I was beginning to think along the lines Kristian suggested about the contemporary constitutional monarchs and the compromise Bagehot talks about where modern kings are allowed to retain some of their sacred wrapping while giving up capricious use of violence. Then I remembered how back in the 80s Edmund Leach described (along Frazerian lines) Princess Diana as a 'fertility goddess'. And, some decades later, her brother claimed that the princess "a girl given the name of the ancient goddess of hunting was, in the end, the most hunted person of the modern age"--conjuring with the paradox of the hunter hunted/killer sacrificed/predator made prey. Which, even if it wasn't true in fact, seemed to become true in many many people's imagination at that moment.
A different image: one sovereign head of state with his courtiers filmed while they watch another sovereign being executed.
But I didn't know the seminar had already started.
Seminarians, and all who want to weigh in --
Hi all. I'm just me. Testing if it goes up properly.
From Lee: Just a note, David "signed in" on the Invitation forum, so I'll just forward his message to the "Welcome to the Seminar" forum.
38 pages in and I have to reply, because I might not have the time. I understand that I might have missed many things and possibly some humor.
Now that David is here, I won’t have to ponder too much about the writer’s intentions. So, I’ll begin with the feelings I got from reading the first 38 pages.
This essay seems to be the beginning of a cosmology of the state and alienation, and call to movement, in the present. Therefore, if I am not careful, the purpose of this paper could slide into a kind of metaphysical obscurity that might possibly lead to inaction.
Next, I see hints at “ritual insurrection” and the connection to terror that alludes to a primordial praxis of social dissidence – solidarity, “everyone must be involved”, which also brings up ethical and moral (or anti-moral and anti-ethical) arguments between those involved in egoist movements and those of social movements. Nevertheless, such is for another discussion, or not?
I also interpreted this paper as a struggle for spaces: meta-burden spaces and actual spaces. When human beings had begun to create a habit of placing burden on top of the jackass, they also began to separate; and, eagerly and actually prostrate to the unfathomable - humiliation turns into antagonism, “he will no longer make fun of us” (this quote might have a different meaning) or “he can no longer take our dignity”: insurrection, a fight for actual and meta spaces.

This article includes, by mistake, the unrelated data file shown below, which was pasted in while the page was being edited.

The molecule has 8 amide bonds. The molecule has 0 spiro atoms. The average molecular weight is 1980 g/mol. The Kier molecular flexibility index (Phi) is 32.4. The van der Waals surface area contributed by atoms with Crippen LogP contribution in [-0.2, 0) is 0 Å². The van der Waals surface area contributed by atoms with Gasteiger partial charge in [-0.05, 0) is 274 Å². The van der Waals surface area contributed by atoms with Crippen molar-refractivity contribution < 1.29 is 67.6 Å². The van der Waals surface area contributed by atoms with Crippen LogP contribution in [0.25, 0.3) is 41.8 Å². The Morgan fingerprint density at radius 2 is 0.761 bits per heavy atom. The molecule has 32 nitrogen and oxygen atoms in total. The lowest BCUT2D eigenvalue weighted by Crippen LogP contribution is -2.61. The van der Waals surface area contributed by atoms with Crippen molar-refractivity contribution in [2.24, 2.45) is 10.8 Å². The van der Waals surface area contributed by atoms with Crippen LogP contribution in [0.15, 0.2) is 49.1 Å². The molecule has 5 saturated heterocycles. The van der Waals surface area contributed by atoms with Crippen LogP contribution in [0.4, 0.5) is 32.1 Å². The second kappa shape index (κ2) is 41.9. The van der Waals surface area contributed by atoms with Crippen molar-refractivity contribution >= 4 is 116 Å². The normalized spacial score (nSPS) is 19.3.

Perhaps Kropotkin’s Mutual Aid should be taught next to Darwin? Or perhaps cooperation and application could be taught, in schools and our homes, over theory and stagnation? (This is a metaphor for the various actions that might be necessary for a hopeful outcome. Yes, education is important, as are other ‘things’)
This essay seems to be the beginning of a cosmology of the state and alienation, and call to movement, in the present
, you capture smoothly one of my core feelings about the paper. It's an ambivalent one.
If a pretense really is, as we all seem intrigued to feel, to illuminate something profound about the formation of human societies by means of an activist spotlight, there is all the reason to feel uneasy about the conclusions.
Hence the suggestions in my initial post. I'll get back with more sour grapes.
Thank you for your latest contributions. Let me join that exchange:
Eugene: This essay seems to be the beginning of a cosmology of the state and alienation, and call to movement, in the present.
Kristian: [in making that observation] you capture smoothly one of my core feelings about the paper. It's an ambivalent one.
Is it David’s paper that is ambivalent or the social arrangement he describes? Perhaps the strongest impression I have of Shilluk society / culture is that it is shot through with ambivalence (I suppose this is not surprising, since I accord ambivalence a crucial role in human existence generally). But consider: the individual Shilluk lived his life in the knowledge that looming over his every experience was a king who was at once benign and tyrannical, who could insure ample rain and harvests or begin randomly firing a rifle into a crowd of his subjects. I don’t know if one could call individual Shilluk “alienated,” – is that an affliction reserved for us “moderns”? – but they must have harbored strong and complex feelings that moved them, emotionally and intellectually, in starkly different directions.
It is an interesting question as to how Shilluk society from the “ethnographic present” of a previous century might be fitted into a comparative study of sovereignty and violence in other societies – perhaps following on Eric Wolf’s project as mentioned by Kristian. Clearly the matter does not go away with the advent of contemporary nation-states, as David notes:
And genuine “sovereignty” does always carry with it the potential for arbitrary violence. This is true even in contemporary welfare states: apparently this is the one aspect that, despite liberal hopes, can never be completely reformed away. It is precisely in this that sovereigns resemble gods and that kingship can properly be called “divine.” (page 9)
Lots of food for thought and discussion here.